Complicating matters are Cassie’s unwanted but undeniable feelings for the rookie, who is kind, attractive, and very attentive to Cassie. Cassie has ruled out romance or relationships from her life long ago, but she’s having a hard time fighting the chemistry with the rookie — despite knowing that getting involved with another firefighter will torpedo her career for good.

There are hints early on about the trauma in Cassie’s past, but she doesn’t think about it or discuss it until much later in the book. Still, we can see the aftereffects and it’s clear that she’s suffered for all these years, even though she thinks she’s compartmentalized her past and that it doesn’t affect her in her present. The relationship with Diana is puzzling at first, and initially, I had no sympathy for Diana. What kind of mother abandons her child like that for the sake of an affair? As we learn, there’s much more to the story. Cassie’s baby steps toward understanding and forgiveness in her relationship with her mother is what eventually enables her to embrace the possibility of greater empathy and connection elsewhere in her life.

I was fascinated by the depictions of life in a firestation, and had nothing but admiration for Cassie’s mad skills and her practical, hard-as-nails approach toward earning her spot. At the same time, it’s hard to read about a workplace and lifestyle that so clearly resists the entrance of women in every way possible — which makes Cassie’s determination all the more impressive.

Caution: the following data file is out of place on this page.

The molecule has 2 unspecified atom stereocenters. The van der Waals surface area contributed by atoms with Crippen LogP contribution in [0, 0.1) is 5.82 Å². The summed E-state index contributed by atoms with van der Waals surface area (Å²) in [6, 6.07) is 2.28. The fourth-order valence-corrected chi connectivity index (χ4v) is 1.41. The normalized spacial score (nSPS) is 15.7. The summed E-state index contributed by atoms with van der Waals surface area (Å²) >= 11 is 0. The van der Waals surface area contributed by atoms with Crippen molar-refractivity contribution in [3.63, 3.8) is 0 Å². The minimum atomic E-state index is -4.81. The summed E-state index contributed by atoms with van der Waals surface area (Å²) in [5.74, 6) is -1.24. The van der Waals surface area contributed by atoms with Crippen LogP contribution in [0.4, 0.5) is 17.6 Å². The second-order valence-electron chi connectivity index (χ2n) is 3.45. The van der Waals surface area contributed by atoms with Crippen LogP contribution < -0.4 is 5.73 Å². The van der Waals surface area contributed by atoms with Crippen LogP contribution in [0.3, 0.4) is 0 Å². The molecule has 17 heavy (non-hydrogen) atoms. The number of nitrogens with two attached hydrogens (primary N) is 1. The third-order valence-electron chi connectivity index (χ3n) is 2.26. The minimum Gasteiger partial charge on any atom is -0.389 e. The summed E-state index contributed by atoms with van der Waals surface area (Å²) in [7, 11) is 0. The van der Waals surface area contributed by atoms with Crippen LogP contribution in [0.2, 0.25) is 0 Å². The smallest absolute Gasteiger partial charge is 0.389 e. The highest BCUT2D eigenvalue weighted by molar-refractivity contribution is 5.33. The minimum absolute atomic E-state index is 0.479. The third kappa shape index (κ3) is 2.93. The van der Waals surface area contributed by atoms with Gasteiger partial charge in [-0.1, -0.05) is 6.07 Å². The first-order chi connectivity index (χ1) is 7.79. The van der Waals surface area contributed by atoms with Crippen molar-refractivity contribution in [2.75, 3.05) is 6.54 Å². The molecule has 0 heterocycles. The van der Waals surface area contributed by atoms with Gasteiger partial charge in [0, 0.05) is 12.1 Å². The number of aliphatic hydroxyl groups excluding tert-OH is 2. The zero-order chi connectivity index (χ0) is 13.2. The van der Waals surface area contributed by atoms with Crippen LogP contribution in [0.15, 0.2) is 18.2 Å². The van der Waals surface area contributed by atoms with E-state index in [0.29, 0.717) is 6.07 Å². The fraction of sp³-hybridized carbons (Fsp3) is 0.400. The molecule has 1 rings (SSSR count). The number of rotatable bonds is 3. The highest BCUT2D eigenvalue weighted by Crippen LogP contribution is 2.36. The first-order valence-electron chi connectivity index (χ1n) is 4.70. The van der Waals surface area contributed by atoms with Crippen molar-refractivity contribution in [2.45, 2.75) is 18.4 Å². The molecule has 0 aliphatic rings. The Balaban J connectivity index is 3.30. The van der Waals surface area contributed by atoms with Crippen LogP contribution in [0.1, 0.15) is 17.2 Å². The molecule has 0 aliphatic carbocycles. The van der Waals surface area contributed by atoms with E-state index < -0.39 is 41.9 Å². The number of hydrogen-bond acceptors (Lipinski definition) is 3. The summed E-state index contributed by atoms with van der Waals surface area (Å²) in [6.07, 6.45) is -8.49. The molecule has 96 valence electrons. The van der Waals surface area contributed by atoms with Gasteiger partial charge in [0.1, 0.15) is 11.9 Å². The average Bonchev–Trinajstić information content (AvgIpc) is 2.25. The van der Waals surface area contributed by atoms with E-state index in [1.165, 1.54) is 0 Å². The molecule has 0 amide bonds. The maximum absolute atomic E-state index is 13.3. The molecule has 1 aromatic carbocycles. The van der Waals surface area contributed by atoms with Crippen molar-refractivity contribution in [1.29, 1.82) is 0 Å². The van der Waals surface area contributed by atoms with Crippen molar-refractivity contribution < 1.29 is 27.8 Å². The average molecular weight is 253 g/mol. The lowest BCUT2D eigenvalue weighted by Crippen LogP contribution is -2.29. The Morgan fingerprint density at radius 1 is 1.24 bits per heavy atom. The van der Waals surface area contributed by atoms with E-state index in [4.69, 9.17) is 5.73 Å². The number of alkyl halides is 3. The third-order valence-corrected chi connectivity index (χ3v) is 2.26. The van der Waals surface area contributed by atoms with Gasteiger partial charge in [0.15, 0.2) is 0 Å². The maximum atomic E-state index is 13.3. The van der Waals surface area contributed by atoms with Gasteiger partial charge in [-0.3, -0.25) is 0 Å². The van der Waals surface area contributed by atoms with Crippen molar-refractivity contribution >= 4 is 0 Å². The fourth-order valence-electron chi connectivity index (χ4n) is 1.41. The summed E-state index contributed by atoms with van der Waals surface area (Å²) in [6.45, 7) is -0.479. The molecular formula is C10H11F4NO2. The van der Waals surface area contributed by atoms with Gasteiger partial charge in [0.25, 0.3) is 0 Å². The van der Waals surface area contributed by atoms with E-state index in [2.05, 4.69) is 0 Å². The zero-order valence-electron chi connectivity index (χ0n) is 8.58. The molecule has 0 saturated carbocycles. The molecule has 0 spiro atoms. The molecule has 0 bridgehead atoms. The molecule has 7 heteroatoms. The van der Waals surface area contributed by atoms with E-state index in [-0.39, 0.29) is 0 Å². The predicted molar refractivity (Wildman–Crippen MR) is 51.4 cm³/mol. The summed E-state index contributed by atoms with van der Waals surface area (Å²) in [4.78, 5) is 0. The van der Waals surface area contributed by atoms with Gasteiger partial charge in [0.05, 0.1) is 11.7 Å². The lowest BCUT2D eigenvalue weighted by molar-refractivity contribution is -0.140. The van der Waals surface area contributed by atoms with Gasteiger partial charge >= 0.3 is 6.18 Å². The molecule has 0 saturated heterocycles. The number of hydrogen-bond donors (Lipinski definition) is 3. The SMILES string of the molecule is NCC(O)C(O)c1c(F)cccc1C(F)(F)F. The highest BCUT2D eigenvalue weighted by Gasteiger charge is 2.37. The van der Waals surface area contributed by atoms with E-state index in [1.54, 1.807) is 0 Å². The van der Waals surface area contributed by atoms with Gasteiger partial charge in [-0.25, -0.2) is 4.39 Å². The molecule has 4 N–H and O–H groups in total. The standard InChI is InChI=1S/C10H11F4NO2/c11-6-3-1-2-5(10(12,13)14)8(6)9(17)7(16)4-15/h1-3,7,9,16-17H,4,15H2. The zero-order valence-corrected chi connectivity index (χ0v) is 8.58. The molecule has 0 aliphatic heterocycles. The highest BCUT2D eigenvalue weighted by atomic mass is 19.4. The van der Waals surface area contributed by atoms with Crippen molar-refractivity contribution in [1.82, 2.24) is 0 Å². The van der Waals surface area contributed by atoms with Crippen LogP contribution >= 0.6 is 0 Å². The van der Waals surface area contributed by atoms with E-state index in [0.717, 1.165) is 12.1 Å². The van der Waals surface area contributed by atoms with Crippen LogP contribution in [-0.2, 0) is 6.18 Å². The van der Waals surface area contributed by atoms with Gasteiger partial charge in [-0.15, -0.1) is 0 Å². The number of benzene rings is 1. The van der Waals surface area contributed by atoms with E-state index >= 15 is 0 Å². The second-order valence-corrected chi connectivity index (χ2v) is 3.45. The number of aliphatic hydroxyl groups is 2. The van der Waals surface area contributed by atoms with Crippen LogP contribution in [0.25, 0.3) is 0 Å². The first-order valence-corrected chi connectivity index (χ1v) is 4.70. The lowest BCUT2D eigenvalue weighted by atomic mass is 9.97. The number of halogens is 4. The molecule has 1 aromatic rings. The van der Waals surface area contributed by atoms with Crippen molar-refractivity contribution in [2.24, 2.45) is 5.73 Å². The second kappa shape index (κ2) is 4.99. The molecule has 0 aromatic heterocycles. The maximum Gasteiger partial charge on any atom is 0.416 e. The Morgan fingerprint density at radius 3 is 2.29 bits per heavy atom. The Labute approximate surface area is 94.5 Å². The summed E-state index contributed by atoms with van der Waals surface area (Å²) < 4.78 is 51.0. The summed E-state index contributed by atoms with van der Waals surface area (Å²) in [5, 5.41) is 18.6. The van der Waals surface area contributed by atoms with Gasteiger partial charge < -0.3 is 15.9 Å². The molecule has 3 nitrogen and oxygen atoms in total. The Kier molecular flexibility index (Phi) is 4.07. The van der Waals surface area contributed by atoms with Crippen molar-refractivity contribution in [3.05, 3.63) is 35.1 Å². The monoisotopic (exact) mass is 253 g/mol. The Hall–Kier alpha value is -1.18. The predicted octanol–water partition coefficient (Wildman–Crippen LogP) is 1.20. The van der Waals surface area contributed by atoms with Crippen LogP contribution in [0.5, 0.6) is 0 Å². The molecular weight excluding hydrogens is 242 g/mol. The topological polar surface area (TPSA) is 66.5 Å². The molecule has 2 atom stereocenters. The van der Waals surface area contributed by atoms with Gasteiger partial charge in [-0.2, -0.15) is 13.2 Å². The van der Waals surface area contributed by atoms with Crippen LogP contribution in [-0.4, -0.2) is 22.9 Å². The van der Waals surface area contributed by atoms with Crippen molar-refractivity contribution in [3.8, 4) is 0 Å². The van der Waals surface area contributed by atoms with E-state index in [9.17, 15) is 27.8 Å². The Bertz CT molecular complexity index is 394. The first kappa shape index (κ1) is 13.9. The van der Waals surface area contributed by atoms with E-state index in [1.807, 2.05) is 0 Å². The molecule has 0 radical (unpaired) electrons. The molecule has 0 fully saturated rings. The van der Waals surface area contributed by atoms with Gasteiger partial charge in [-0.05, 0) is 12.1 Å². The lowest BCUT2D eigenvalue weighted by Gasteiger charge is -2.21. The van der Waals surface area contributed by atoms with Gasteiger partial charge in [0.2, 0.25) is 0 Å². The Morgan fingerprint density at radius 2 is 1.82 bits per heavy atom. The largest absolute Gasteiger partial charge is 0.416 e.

The theme of forgiveness is quite lovely. Cassie learns that forgiveness is possible, even (and especially) when it’s hard, and possibly the last thing you actually want to do. By practicing forgiveness, Cassie opens herself to connections that she otherwise might never have known, and her life is ultimately enriched in ways she’d never thought she’d experience.

The action in the last third of the book really heats up (no pun intended) as there’s a big fire that the crew battles that has awful consequences. Once I got to this part, I simply couldn’t stop reading until the end!

I enjoyed this powerful story very much, and really appreciated the unusual perspective provided by a tough, troubled young woman trying to make her way in a male-dominated environment. Above all, the relationships and Cassie’s growth are what make this book so special. Highly recommended.

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The details:

Title: Things You Save in a Fire
Author: Katherine Center
Publisher: St. Martin’s Press
Publication date: August 13, 2019
Length: 320 pages
Genre: Contemporary fiction
Source: Review copy courtesy of the publisher via NetGalley

Book Review: The Mother’s Promise

mothers-promiseKeep your Kleenex handy before picking up The Mother’s Promise.

The Mother’s Promise is the story of an unusual yet tightly connected mother and daughter, and the two women who enter their inner circle.

Alice is a 40-year-old single mother who receives the dreaded news that she has ovarian cancer and requires immediate surgery. Zoe is her 15-year-old daughter, a smart girl who’s practically crippled by her overwhelming social anxiety disorder. There’s no one else in their lives — no close friends, no relatives apart from Alice’s alcoholic brother. Zoe’s father has never been in the picture, and Zoe knows nothing about him.